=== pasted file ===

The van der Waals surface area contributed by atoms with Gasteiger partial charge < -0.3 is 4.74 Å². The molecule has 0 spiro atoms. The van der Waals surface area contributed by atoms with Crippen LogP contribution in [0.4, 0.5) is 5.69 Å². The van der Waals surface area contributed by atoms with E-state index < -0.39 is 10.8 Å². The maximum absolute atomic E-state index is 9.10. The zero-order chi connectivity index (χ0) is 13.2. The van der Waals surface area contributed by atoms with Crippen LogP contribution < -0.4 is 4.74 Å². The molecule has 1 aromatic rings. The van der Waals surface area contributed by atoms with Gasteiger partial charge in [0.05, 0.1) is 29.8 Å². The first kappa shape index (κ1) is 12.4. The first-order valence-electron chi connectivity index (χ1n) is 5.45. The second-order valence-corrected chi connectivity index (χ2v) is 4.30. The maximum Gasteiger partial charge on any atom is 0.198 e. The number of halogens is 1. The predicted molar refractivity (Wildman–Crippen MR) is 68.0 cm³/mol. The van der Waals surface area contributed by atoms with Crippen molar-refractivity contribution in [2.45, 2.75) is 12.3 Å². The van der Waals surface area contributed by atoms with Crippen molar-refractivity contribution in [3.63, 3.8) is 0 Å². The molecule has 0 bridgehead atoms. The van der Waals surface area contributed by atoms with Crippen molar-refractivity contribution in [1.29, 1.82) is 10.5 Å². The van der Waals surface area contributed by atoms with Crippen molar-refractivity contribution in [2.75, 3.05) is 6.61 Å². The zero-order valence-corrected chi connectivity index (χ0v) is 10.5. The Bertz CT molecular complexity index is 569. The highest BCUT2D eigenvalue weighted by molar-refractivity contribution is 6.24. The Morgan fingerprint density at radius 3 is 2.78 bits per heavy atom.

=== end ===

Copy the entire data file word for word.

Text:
The van der Waals surface area contributed by atoms with Gasteiger partial charge < -0.3 is 4.74 Å². The molecule has 0 spiro atoms. The van der Waals surface area contributed by atoms with Crippen LogP contribution in [0.4, 0.5) is 5.69 Å². The van der Waals surface area contributed by atoms with E-state index < -0.39 is 10.8 Å². The maximum absolute atomic E-state index is 9.10. The zero-order chi connectivity index (χ0) is 13.2. The van der Waals surface area contributed by atoms with Crippen LogP contribution < -0.4 is 4.74 Å². The molecule has 1 aromatic rings. The van der Waals surface area contributed by atoms with Gasteiger partial charge in [0.05, 0.1) is 29.8 Å². The first kappa shape index (κ1) is 12.4. The first-order valence-electron chi connectivity index (χ1n) is 5.45. The second-order valence-corrected chi connectivity index (χ2v) is 4.30. The maximum Gasteiger partial charge on any atom is 0.198 e. The number of halogens is 1. The predicted molar refractivity (Wildman–Crippen MR) is 68.0 cm³/mol. The van der Waals surface area contributed by atoms with Crippen molar-refractivity contribution in [2.45, 2.75) is 12.3 Å². The van der Waals surface area contributed by atoms with Crippen molar-refractivity contribution in [3.63, 3.8) is 0 Å². The molecule has 0 bridgehead atoms. The van der Waals surface area contributed by atoms with Crippen molar-refractivity contribution in [1.29, 1.82) is 10.5 Å². The van der Waals surface area contributed by atoms with Crippen molar-refractivity contribution in [2.75, 3.05) is 6.61 Å². The zero-order valence-corrected chi connectivity index (χ0v) is 10.5. The Bertz CT molecular complexity index is 569. The highest BCUT2D eigenvalue weighted by molar-refractivity contribution is 6.24. The Morgan fingerprint density at radius 3 is 2.78 bits per heavy atom.